<anchor id="section"/>
          <title>Using sections</title>
          <p>You can use sections to put some structure in your document. For some
            strange historical reason, the section title is an attribute of the
            <code>&lt;section&gt;</code> element.</p> 
          <title>Sections, the sequel</title>
          <p>Just some second section.</p> 
            <title>Section 2.1</title>
            <p>Which contains a subsection (2.1).</p> 
        <anchor id="source"/>
          <title>Showing preformatted source code</title> 
          <p>Enough about these sections. Let's have a look at more interesting
            elements, <code>&lt;source&gt;</code> for instance:</p>

          <source>// This example is from the book _Java in a Nutshell_ by David Flanagan.
            // Written by David Flanagan.  Copyright (c) 1996 O'Reilly &amp; Associates.
            // You may study, use, modify, and distribute this example for any purpose.
            // This example is provided WITHOUT WARRANTY either expressed or implied.
            import java.applet.*;    // Don't forget these import statements!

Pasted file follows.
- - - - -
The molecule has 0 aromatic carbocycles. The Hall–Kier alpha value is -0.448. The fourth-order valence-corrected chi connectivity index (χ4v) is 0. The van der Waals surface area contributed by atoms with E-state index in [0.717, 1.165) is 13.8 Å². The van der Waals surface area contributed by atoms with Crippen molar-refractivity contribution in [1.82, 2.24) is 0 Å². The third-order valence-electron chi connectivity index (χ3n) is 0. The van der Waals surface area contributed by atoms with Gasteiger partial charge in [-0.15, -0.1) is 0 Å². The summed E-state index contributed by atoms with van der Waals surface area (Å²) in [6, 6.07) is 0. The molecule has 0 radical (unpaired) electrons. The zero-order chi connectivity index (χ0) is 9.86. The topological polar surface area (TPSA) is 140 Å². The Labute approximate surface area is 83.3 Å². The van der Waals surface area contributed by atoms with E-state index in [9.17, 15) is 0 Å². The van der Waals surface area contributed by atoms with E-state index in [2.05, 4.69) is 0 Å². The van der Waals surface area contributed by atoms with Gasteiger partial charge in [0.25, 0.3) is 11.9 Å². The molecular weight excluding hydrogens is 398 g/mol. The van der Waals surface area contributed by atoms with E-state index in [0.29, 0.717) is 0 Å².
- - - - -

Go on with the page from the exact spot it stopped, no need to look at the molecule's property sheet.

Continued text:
import java.awt.*;
            public class FirstApplet extends Applet {
            // This method displays the applet.
            // The Graphics class is how you do all drawing in Java.
            public void paint(Graphics g) {
            g.drawString("Hello World", 25, 50);
          <p>Please take care to still use a sensible line-length within your
            source elements.</p>
        <section id="table">
          <title>Using tables</title>
          <p>And now for a table:</p>
            <caption>Table caption</caption> 
              <th>heading cell</th> 
              <th>heading cell</th> 
              <td>data cell</td> 
              <td>data cell</td> 
                Tables can be nested
                <ul><li>and can include most other elements, like lists</li></ul>
          <p>Not much of attributes with <code>&lt;table&gt;</code>,
if you ask me.</p>
        <anchor id="second-figure-anchor"/>
        <section id="figure"> 
          <title>Using figures</title>
          <p>And a figure to end all of this.</p>
          <figure src="images/project-logo.png" alt="The fine Forrest logo" width="220"
      <legal>© 2002 Apache Forrest</legal>